Vorkosigans for the win! (Literally.)

There aren't very many years when I have really strong opinions on Hugo award winners, but this was one of those years when there was one category where I did have very strong opinions, and I'm completely delighted that the Vorkosigan books won for best series. (Full list of winners and nominees here.)

This isn't specifically because of my personal feelings about it (all the nominated series are ones that I either personally really enjoy or have heard good things about). It's because, of all the series on the list, it's the only one that I consider really, truly groundbreaking at the time it came out. Yes, the series has dated badly in some ways, but it's still kind of amazing to me that these books (the first half-dozen or so, anyway) were written in the 1980s. They stand out much less today, with so much more diversity of books available -- not just in the kinds of people in the books, but the kind of books that are around in the genre. But even by modern standards, these books are kind of weird (one part mil-SF, one part generation saga, one part comedy of manners). And at the time they were written, they were really, truly visionary. There just wasn't anything else like them. I think they were the first SF books I ever read where gay and agender and disabled characters were just there, as an ordinary human component of the future -- and yes, I know that is one aspect of the books that hasn't aged very well, but it was the 1980s! One thing that sticks in my head is LMB's account of what made her write Ethan of Athos: as a mom herself, she had a conversation with some male friends about whether men would be able to raise children by themselves (without a woman in the picture). She thought it was possible. Not a single one of her male friends agreed. I mean, literally didn't think it was a thing that could happen. So she went and wrote Ethan of Athos about an all-male planet to prove them wrong.

That's how much the world has changed in the last 30 years, and that's the milieu that the early books in the series were written in, and yet, books like Shards of Honor and the early Miles books are still completely readable today; they've dated a bit, but to me, anyway, they don't feel nearly as dated as the vast majority of 1970s/80s sci-fi does now.

So yeah, that's why I had strong feelings on that category, and that's why I'm really thrilled it went the way I was hoping it would go. The other series are excellent books. All of them have their own individual strengths; many of them do well what the Vorkosigan books don't. But I wanted LMB to win because, though they have their flaws, I think her books are really, truly visionary, groundbreaking, and influential in a way the others aren't, and that's what I think the Hugo awards (ideally) should recognize.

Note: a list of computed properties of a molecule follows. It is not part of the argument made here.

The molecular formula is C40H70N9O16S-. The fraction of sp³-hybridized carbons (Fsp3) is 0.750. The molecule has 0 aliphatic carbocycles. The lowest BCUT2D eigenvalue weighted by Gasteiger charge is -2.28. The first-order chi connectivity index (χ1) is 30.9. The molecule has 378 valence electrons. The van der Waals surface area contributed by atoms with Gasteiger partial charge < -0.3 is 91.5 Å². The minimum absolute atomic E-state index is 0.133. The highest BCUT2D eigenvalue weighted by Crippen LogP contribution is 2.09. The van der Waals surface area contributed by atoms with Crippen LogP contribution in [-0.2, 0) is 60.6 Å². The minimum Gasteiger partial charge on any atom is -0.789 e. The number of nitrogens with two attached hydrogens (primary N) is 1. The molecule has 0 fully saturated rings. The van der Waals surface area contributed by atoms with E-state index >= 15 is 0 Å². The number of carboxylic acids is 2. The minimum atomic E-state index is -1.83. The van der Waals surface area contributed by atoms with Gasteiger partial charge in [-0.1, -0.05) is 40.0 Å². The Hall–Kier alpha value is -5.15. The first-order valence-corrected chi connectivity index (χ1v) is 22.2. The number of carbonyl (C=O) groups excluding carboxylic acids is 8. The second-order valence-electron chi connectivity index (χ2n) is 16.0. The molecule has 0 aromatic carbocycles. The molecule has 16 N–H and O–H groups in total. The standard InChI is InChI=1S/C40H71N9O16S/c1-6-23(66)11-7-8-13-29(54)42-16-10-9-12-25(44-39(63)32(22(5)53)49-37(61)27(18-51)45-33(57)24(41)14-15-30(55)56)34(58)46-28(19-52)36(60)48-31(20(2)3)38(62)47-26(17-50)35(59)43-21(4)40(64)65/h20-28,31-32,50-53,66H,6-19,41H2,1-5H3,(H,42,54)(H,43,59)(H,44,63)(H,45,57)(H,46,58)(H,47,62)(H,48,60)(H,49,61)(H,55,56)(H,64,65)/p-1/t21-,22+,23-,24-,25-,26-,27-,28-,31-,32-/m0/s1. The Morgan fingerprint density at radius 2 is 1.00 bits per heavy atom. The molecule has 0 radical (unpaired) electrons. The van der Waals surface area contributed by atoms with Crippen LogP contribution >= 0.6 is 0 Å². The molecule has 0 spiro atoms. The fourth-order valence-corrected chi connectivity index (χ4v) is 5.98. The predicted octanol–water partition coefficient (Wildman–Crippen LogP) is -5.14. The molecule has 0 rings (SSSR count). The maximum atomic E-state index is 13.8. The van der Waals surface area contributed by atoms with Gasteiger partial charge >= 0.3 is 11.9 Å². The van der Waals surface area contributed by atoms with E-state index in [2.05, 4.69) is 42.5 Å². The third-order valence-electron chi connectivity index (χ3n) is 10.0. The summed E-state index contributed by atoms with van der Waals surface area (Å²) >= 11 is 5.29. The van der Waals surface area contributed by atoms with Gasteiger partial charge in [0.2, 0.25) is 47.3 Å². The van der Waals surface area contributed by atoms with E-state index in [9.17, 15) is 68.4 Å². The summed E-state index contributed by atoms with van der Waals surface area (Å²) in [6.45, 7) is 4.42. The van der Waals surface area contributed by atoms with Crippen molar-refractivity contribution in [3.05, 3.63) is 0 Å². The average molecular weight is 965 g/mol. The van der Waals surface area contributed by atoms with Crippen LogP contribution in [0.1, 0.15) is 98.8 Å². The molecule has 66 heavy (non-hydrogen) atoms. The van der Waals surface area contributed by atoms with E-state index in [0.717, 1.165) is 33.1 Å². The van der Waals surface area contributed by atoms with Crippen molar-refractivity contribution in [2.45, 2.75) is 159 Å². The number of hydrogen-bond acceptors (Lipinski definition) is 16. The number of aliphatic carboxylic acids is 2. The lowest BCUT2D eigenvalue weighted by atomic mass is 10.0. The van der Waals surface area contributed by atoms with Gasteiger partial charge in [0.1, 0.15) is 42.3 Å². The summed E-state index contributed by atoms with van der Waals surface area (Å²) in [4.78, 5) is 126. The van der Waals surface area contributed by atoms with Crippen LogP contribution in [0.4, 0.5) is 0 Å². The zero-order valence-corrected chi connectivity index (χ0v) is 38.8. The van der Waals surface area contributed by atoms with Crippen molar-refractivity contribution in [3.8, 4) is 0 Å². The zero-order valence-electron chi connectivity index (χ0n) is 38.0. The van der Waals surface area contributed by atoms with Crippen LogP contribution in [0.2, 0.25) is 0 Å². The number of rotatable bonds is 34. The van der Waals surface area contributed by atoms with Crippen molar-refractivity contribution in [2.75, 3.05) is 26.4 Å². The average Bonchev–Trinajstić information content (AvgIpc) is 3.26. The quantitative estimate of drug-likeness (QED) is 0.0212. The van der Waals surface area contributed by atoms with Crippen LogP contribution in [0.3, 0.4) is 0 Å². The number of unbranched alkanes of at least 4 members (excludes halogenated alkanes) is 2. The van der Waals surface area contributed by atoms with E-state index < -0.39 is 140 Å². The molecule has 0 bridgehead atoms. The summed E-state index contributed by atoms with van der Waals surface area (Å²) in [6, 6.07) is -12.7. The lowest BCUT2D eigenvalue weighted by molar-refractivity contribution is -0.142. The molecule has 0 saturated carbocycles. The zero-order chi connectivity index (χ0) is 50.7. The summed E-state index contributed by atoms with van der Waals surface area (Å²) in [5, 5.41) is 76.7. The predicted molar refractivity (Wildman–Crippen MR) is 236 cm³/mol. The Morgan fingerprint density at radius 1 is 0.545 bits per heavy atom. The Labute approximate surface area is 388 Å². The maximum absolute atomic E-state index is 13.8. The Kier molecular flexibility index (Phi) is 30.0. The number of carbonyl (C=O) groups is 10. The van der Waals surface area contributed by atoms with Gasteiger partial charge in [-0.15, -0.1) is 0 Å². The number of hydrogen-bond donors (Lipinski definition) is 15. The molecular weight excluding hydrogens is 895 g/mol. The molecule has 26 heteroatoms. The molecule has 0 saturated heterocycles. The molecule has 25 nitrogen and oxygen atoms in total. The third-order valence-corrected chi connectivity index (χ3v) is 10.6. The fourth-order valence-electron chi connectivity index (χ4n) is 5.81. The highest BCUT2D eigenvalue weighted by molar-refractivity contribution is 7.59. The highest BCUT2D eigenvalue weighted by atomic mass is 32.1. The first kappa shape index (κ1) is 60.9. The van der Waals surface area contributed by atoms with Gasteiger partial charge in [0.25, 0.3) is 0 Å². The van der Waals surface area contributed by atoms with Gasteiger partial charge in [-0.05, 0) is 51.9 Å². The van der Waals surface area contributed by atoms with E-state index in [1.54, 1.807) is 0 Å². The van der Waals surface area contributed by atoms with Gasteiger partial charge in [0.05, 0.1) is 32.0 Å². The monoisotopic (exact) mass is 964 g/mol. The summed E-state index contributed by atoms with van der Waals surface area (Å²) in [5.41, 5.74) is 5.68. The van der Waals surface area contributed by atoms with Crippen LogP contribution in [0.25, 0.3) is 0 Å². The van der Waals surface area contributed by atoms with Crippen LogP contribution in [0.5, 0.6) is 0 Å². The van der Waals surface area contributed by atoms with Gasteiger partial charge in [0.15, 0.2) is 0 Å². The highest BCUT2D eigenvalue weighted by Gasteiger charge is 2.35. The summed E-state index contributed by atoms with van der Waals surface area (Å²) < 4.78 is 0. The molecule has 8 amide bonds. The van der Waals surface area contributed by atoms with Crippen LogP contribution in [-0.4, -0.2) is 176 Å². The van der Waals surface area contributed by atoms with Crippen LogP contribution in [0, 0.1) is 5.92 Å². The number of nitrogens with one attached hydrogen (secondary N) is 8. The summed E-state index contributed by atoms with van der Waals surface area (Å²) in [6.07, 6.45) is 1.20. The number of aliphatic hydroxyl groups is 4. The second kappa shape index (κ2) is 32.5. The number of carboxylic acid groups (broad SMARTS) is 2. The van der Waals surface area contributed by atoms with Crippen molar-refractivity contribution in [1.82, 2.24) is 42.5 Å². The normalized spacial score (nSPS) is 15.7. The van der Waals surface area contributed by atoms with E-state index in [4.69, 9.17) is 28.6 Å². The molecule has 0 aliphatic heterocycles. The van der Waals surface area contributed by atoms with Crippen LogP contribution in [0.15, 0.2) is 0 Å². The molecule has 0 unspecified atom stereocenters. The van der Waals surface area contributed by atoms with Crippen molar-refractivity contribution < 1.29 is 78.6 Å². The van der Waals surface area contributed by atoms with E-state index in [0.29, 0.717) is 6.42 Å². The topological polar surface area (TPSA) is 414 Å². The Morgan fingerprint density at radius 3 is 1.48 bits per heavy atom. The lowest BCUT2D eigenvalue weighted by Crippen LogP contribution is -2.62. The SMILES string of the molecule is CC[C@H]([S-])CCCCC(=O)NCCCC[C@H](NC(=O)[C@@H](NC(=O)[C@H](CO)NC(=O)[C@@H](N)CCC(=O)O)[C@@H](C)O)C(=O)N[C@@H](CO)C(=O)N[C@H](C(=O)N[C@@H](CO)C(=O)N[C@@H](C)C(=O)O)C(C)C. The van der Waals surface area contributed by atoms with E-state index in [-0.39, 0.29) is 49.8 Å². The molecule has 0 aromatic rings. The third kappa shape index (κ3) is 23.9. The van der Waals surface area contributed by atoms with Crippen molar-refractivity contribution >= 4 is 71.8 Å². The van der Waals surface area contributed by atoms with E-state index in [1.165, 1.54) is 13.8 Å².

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I feel exactly the same. Ordinarily I pay little attention to awards, as it reminds me too much of classroom politics in grade school, but this one did make me let out of yip of pleasure.
Yeah, I'm basically the same - aside from all the Rabid Puppies nonsense, and not wanting to see those people get rewarded for that, I don't typically care who wins what. But ever since the nominees came out, I've been desperately hoping this series would win for all the above reasons, and I was really thrilled to see that it did.
This makes me SO HAPPY. I have a friend who can't stand LMMB's Vorkosigan books because (says the friend) she just WRITES THEM without spending a lot of time to construct an intricate outline and framework. However, it's the spontaneity of the books that amuses and amazes me. There are times I could swear the characters take off on their own without her planning for them to do so, and I love the results.

I love the Termeraire books, too, but for different reasons. They are highly satisfying to me when I crave an adventure with structure and formality. But the Vorkosigan Saga? It just makes me happy, and that's something that's been all too rare in recent years.
Yeah, you can tell she really likes writing them, and she just kinda lets the characters take her wherever they want to go -- I doubt if she has any sort of long-term plan. In fact, I remember a couple of points in the series that were supposed to be the last book (in particular, I think she said she was planning Aral's death to be the very final end of the series, and there weren't supposed to be any books after that -- which was what, 2 or 3 books ago?). But I think that's what gives them the feeling that you're just following along with the lives of this group of characters who are growing up and getting married and growing old as we're watching their lives unfold. And that's a cool thing.